*****

Follow this link to a New Mexico Magazine feature on Twenty Things to Love About Truth or Consequences. The slide show at the end of the article includes, among other images, Jeannie Ortiz on aerial silks and some of license plate art.

Something for Real

t-or-c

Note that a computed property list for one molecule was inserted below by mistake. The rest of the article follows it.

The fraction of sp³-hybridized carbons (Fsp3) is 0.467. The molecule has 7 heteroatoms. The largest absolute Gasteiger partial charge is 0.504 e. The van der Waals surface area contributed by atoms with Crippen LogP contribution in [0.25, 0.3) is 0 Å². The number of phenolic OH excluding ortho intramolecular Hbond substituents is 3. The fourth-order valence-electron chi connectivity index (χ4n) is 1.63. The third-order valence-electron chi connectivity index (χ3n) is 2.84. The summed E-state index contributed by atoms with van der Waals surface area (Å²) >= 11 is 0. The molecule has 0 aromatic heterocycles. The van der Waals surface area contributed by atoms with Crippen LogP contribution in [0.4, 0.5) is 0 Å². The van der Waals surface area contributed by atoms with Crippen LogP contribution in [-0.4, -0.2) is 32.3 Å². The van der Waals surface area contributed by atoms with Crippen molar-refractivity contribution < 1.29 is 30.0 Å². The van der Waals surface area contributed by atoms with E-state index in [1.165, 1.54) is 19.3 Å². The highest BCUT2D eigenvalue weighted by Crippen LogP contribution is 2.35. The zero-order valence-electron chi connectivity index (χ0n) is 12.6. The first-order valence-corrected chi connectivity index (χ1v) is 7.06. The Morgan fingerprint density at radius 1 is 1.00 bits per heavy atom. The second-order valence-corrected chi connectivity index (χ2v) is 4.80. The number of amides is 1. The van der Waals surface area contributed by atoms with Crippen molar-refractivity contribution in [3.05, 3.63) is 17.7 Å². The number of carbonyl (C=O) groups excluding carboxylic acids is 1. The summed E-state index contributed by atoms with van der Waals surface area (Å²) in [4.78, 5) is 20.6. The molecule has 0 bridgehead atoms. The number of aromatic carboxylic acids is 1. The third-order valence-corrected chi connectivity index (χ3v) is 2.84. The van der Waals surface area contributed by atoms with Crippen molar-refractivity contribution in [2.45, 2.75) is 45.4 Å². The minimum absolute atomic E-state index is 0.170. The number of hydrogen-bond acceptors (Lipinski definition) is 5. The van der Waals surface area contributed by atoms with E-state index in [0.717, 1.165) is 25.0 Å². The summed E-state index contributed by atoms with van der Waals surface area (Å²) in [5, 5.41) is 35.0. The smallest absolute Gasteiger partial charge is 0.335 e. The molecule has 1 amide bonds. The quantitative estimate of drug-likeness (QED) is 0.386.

I don’t make New Year’s resolutions. January 1 is just another day. I decided to change my life for reasons that have nothing to do with the transition of numbers on a calendar. A plan I’ve been gestating for years is finally real. I made the commitment. I have a lease. My future landlady and I signed it on Main Street, Truth or Consequences, at an outdoor table in front of Passion Pie Café the morning of Wed. Dec. 28th. Friends in T or C have congratulated me, telling me it’s the best decision I ever made. The to-do list is growing. It’s hard not to keep thinking about it or imagining disasters that could intervene in my plan. I’m glad I have writing to focus my mind and yoga and meditation to quiet its hundreds of questions, or I’d be spinning inside. I’m focusing on the constructive work of getting ready and on trusting life’s unfolding process, trusting the flow of synchronicities that made this change possible. The process of winding down one phase of my life and beginning the next will be complicated even though the goal is simplicity. I hardly own anything but I’m going to own even less. Travel less, need less, and be more. Retire early and fully embrace T or C. Art. Hot springs. The Rio Grande. The desert. People who get me. I love the place. It’s been my heart’s home for years. At the end of this academic year it will be my full-time home. I may teach a college course or two online, teach a few yoga classes around town, but writing will be my full-time occupation.